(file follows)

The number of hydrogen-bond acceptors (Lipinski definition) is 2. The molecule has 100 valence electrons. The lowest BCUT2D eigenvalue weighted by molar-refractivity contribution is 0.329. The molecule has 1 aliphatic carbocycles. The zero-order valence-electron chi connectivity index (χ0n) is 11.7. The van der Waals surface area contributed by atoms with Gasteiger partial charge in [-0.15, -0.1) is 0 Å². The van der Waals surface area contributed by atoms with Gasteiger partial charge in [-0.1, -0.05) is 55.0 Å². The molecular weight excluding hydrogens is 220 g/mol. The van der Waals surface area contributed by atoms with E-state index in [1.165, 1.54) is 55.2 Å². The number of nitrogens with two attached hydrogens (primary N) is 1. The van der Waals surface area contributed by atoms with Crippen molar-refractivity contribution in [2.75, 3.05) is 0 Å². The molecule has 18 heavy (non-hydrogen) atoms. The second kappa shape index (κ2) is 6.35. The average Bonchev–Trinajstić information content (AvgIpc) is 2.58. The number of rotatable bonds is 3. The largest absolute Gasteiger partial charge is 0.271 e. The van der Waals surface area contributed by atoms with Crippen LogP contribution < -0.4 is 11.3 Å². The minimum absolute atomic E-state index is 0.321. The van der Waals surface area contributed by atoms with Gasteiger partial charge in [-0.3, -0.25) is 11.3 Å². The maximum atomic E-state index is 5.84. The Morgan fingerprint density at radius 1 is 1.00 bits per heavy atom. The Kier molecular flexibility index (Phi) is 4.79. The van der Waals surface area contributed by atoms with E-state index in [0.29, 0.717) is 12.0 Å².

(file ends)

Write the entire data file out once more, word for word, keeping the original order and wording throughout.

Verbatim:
The number of hydrogen-bond acceptors (Lipinski definition) is 2. The molecule has 100 valence electrons. The lowest BCUT2D eigenvalue weighted by molar-refractivity contribution is 0.329. The molecule has 1 aliphatic carbocycles. The zero-order valence-electron chi connectivity index (χ0n) is 11.7. The van der Waals surface area contributed by atoms with Gasteiger partial charge in [-0.15, -0.1) is 0 Å². The van der Waals surface area contributed by atoms with Gasteiger partial charge in [-0.1, -0.05) is 55.0 Å². The molecular weight excluding hydrogens is 220 g/mol. The van der Waals surface area contributed by atoms with E-state index in [1.165, 1.54) is 55.2 Å². The number of nitrogens with two attached hydrogens (primary N) is 1. The van der Waals surface area contributed by atoms with Crippen molar-refractivity contribution in [2.75, 3.05) is 0 Å². The molecule has 18 heavy (non-hydrogen) atoms. The second kappa shape index (κ2) is 6.35. The average Bonchev–Trinajstić information content (AvgIpc) is 2.58. The number of rotatable bonds is 3. The largest absolute Gasteiger partial charge is 0.271 e. The van der Waals surface area contributed by atoms with Crippen LogP contribution < -0.4 is 11.3 Å². The minimum absolute atomic E-state index is 0.321. The van der Waals surface area contributed by atoms with Gasteiger partial charge in [-0.3, -0.25) is 11.3 Å². The maximum atomic E-state index is 5.84. The Morgan fingerprint density at radius 1 is 1.00 bits per heavy atom. The Kier molecular flexibility index (Phi) is 4.79. The van der Waals surface area contributed by atoms with E-state index in [0.29, 0.717) is 12.0 Å².